In a recent conversation, though, Aronofsky wanted to set the record straight. The collapse of “Robocop,” he said, had nothing to do with 3-D and everything to do with the studio’s precarious financial standing.
“The studio is in question, as everyone knows, with ’The Hobbit’ and all that stuff, and ’Black Swan’ was ready to go,” he said. “It just became an easy decision.”
“All that stuff with the 3-D. I don’t know where that came from,” he added. “Actually, I do know where that came from. I did one Q&A and someone asked me about 3-D and it was before I saw Cameron’s film and I wasn’t that into it at the time. Someone connected that to ’Robocop.’ There’s no truth to that story.”
What’s more, Aronofsky told us that he’s fascinated with what he’s seen recently from 3-D film, and if it’s good enough for James Cameron and Martin Scorsese, it’s surely good enough for him.
“With the right project, I’m totally into 3-D,” he said “Scorsese’s working in 3-D [on ’The Invention of Hugo Cabret’]. I am very curious what that’s going to be. Like everyone, I thought ’Avatar’ was an incredible experience. I’m also interested in what someone like John Waters would do in 3-D. That’s when it starts to become interesting, when you start to see it used in very interesting, different ways. There is a backlash at this point, and I think that’s just because it’s been overexposed, but that’s just because people are rushing to bank in on it. There’s no doubt that interesting things are going to be done in 3-D.”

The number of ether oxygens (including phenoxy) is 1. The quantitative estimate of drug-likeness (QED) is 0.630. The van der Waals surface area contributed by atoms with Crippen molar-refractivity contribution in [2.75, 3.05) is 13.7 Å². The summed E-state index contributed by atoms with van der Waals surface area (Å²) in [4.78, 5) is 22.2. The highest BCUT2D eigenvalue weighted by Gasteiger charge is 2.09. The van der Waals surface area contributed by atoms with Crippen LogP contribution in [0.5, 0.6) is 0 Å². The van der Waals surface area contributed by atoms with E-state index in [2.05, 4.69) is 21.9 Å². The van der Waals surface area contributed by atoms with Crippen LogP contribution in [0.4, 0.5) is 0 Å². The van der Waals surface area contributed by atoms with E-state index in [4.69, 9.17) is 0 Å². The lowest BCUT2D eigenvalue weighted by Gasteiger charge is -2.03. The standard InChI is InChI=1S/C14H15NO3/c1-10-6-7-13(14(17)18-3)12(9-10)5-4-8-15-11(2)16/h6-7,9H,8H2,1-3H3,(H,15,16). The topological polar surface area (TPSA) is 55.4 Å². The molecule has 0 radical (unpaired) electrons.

And despite MGM’s difficulties, Aronofsky holds out hope that he’ll be able to return to “Robocop” at some point in the future. “We’ll see what happens with it down the line,” he said.